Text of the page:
There’s something irresistibly alluring about this film’s title. It promises crime, glamour and intrigue. The Nile Hilton Incident delivers that in spades. A police procedural and a political thriller, a Cairo Confidential by way of Casablanca, it’s a homage to film noir and to the novels of Dashiell Hammett, Raymond Chandler and James Ellroy. The film is heavily stylised, knowingly alluding to Polanski’s Chinatown. But then something cuts across that stylised world, sharply: a subplot featuring a hotel cleaner, Salwa (played by Mari Malek). It brings the story, vividly, into relevance, into the here and now.
The past brings up unexpected treasures in Ingmar Bergman’s 1971 The Touch. This delightful tale of a woman’s journey towards inner freedom was wildly underestimated by critics when it was originally released – and often wildly misinterpreted – perhaps because of the life it portrayed. This is our gain: a new Bergman to discover, another facet of his work, rediscovered pleasures.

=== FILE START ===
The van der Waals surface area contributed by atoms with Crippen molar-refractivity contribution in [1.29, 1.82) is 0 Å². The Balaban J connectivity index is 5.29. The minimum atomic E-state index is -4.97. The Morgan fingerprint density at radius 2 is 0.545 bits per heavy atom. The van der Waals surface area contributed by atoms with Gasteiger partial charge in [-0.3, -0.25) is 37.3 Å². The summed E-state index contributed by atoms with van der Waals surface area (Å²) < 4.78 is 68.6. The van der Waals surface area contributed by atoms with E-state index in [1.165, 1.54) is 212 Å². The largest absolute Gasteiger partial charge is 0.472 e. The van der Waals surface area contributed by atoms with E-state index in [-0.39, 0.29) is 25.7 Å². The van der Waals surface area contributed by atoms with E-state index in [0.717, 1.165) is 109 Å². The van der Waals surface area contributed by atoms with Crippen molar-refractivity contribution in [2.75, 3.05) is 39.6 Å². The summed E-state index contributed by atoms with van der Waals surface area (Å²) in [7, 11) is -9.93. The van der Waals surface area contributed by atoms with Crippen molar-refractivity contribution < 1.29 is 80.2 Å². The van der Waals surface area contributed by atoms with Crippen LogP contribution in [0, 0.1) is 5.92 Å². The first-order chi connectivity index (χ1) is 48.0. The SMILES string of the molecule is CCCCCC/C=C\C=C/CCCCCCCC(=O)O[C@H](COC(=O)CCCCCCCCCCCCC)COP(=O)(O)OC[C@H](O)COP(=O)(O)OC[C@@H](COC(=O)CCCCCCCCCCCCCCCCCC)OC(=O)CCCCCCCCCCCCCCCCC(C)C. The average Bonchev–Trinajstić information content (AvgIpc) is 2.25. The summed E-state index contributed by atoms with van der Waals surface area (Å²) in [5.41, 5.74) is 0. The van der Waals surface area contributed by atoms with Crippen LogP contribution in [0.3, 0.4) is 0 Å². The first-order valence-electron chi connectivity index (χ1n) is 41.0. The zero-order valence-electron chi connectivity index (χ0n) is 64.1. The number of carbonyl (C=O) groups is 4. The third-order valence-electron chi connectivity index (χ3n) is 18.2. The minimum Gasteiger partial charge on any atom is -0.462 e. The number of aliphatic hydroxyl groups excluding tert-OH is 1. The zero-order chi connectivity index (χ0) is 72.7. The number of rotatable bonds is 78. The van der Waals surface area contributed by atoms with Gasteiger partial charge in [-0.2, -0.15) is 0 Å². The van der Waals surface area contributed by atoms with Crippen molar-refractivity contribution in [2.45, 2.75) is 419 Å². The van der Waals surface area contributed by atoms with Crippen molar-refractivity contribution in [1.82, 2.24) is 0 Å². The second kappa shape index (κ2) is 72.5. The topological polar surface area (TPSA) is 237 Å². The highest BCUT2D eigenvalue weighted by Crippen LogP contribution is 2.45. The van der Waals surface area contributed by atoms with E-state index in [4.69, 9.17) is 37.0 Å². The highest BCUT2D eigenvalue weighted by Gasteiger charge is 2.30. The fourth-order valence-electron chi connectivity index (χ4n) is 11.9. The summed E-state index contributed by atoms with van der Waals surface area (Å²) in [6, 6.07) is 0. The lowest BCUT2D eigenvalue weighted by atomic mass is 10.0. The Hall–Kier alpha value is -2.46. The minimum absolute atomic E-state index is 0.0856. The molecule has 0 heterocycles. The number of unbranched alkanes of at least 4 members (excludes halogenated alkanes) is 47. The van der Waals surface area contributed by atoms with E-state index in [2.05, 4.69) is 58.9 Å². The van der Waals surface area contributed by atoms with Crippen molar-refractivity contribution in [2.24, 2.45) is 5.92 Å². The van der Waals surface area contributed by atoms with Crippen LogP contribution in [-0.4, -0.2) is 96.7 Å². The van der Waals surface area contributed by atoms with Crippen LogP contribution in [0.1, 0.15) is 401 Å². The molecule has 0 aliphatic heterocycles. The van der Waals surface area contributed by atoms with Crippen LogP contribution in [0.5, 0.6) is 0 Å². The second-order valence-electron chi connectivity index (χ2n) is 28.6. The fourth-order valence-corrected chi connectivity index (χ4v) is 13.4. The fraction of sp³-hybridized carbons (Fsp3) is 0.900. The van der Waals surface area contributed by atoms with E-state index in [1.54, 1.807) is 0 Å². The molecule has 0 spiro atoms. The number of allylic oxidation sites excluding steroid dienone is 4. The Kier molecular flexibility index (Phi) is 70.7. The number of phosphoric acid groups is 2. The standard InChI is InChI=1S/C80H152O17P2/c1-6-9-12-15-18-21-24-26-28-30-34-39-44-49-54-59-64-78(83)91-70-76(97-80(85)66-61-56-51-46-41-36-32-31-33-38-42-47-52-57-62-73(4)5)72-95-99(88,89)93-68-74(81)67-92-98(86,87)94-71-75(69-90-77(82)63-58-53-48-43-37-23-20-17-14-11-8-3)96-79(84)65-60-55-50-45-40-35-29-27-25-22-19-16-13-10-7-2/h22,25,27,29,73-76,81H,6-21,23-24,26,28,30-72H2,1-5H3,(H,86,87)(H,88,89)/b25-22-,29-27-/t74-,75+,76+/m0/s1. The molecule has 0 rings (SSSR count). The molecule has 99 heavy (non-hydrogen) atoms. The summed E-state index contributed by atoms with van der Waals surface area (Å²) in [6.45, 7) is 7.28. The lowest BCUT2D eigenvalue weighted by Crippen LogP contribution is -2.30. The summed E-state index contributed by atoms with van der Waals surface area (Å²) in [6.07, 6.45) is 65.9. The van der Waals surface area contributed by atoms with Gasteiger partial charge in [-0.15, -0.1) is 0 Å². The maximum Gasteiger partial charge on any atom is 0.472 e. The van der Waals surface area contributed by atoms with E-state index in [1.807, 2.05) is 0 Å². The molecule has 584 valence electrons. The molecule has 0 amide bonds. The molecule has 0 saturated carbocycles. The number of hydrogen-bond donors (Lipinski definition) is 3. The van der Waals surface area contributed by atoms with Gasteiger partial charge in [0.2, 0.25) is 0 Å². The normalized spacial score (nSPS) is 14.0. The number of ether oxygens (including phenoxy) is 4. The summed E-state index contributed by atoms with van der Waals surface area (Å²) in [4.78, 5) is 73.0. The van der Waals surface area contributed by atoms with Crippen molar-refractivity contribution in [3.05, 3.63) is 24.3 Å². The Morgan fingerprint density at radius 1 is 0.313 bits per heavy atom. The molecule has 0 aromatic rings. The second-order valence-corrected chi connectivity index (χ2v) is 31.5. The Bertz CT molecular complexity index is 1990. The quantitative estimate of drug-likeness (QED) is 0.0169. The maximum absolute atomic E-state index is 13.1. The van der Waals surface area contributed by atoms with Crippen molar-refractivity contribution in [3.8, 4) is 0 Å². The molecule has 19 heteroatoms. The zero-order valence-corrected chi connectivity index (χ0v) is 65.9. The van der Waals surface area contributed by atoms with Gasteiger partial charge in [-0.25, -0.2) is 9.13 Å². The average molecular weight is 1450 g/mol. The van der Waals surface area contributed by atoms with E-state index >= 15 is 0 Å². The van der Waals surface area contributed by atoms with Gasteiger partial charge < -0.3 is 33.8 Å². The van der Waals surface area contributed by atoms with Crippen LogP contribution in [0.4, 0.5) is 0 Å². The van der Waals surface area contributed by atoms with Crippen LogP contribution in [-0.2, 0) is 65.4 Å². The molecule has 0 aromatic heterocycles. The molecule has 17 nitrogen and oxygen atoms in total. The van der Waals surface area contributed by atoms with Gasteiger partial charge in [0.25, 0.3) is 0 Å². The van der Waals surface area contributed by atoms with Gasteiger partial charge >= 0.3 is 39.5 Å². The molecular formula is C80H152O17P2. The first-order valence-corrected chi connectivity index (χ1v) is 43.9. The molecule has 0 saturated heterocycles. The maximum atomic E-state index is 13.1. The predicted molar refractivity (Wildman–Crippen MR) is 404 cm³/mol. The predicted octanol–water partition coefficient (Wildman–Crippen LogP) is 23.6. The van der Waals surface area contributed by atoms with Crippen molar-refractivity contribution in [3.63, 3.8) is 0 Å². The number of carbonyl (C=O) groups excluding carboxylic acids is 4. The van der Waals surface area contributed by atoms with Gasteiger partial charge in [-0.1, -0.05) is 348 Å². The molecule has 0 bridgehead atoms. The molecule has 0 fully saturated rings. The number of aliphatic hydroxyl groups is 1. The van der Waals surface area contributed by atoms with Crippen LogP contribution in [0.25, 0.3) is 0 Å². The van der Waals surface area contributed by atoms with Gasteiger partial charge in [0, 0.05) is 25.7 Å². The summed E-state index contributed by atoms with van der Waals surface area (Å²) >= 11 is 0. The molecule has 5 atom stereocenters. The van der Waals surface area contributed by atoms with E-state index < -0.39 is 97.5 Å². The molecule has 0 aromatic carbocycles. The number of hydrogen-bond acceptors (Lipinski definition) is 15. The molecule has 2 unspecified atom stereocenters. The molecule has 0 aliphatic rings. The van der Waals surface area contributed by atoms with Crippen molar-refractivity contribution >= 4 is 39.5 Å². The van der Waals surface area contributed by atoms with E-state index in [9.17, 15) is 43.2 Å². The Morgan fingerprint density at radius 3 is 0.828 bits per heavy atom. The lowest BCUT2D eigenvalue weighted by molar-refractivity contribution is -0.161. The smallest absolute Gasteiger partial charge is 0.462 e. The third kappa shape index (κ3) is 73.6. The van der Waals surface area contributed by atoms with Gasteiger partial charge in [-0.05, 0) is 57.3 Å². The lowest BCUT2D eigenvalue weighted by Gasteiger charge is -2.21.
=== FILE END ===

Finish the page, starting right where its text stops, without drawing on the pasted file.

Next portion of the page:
Dark River presents an unflinching gaze at something unpalatable: the way a traumatised person can be fiercely attached to the very thing that harms them.
Lady Bird is as eager to propel herself out of Sacramento as she is to fling herself out of her mother’s moving car when they suddenly argue. That moment captures perfectly their relationship, and the restlessness of a young person just on the cusp of independence. The only way forward – and out – is propulsive.
A love affair ends dismally, in the elegantly wallpapered breakfast room of a grand London townhouse: a suggestive Belgian iced bun is spurned. Johanna (Camilla Rutherford), her fine features just starting to wilt, offers her lover, the celebrated and fastidious couturier Reynolds Woodcock (Daniel Day-Lewis), a richly glazed, cherry-topped pastry. Johanna knows that her capricious lover’s appetite for food, and his amorous appetite, are one and the same. He tells her she is getting fat.
There is a particular glamour to party nights in cities like Beirut or Tel Aviv – the proximity of the sea, the dark starry nights, suntanned boys and girls dancing the night away at impromptu gatherings, smoking on balconies and rooftop terraces, sometimes encountering that unexpected spark of attraction.
Mayhem reigns wherever Moonee (Brooklyn Prince), an irrepressible six year old, leads her friends. She is a little tornado of mischief, and has an answer for everything. Whatever trouble she concocts, her mother Halley (Bria Vinaite) stands up for her.